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Grade 9

Name: ________________________ Period: ___

TEA World Geography Power Terms

Mrs. Ellsworth Room D-22 1 Atmosphere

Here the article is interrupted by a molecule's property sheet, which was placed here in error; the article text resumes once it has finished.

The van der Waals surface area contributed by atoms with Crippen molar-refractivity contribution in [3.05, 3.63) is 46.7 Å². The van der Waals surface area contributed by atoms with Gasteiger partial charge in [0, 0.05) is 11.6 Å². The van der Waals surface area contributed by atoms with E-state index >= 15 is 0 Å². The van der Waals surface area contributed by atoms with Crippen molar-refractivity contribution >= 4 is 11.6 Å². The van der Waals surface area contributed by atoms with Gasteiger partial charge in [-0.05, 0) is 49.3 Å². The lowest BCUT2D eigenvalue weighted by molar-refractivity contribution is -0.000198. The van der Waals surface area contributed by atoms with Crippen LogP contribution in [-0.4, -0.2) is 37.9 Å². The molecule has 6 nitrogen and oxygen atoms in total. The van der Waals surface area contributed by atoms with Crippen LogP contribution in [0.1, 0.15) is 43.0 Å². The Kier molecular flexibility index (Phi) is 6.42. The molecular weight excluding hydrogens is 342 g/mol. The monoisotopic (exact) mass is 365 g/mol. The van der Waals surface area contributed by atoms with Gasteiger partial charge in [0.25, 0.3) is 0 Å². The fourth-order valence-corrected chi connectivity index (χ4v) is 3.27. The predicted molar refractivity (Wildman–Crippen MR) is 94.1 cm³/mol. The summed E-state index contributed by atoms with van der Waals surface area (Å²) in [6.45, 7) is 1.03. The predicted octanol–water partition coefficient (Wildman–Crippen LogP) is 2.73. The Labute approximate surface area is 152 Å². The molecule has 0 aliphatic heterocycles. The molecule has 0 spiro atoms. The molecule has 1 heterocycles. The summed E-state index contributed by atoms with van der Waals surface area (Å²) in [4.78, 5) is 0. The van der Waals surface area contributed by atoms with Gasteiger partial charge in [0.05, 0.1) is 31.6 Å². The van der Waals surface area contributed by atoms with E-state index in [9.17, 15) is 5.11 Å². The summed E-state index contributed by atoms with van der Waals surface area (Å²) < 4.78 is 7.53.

The atmosphere is the envelope of gases, aerosols, and other materials that surrounds Earth and is held close by gravity. Water vapor, clouds, dust, meteor debris, salt crystals, and pollutants contribute to the atmospheres mass, which is concentrated within a layer that extends about 12 miles from Earths surface. The gases are nitrogen (78 percent), oxygen (20 percent), argon (.93 percent), and carbon dioxide (.03 percent). 2 Biosphere The biosphere is the realm of Earth which includes all plant and animal (including humans) life forms. The biosphere is divided into very large ecosystems (termed biomes) made up of specific plants and animals. Examples of biomes include forests, grasslands, and savanna. 3 Character of a Place Places are parts of Earths surface endowed with meaning by humans. Each place possesses a distinctive set of tangible and intangible characteristics that help to distinguish it from other places. Its physical characteristics include climate, landforms, soils, hydrology, vegetation, and animal life. Its human characteristics include language, religion, political systems, economic systems, population distribution, and quality of life. The identity of people is influenced by the character of the place they come from. Personal identity, community identity, and national identity are rooted in place and attachment to place. 4 Commercial Industry The production of manufactured goods in a market economic system is termed commercial industry. There are four major industrial regions in the world today: western and central Europe, eastern North America, Russia-Ukraine, and East Asia. All are linked and competing for commercial dominance in a world-wide economic system. 5 Cottage Industry In a subsistence economic system, small-scale production of goods for sale in markets is termed cottage industry. It usually involves producing a good by hand or with low technology at home or in a small village cooperative. 6 Cultural Change Cultures change by innovation (creating new ideas within a culture and adopting those ideas) and diffusion (borrowing culture traits from another culture and adopting them). Immigrant groups undergo a process of cultural change by adopting some of the characteristics (values, attitudes, ways of behavior, and language) of the dominant culture in the area to which they move. That is termed acculturation. When immigrant groups adopt all of the characteristics of the dominant culture, give up their first culture, and become totally integrated into the receiving society, it is termed assimilation. Cultural change is a response to a variety of human processes including migration and proximity to other culture groups. The process of cultural change accelerates with improvements in transportation and communication. 7 Cultural Convergence and Divergence Cultural convergence occurs when the ideas, habits, skills, arts, and institutions of one culture come in contact and interact with those of another culture. Cultural divergence is the process of disassociating cultures, or protecting a culture from other influences. Technology such as air transport and electronic communication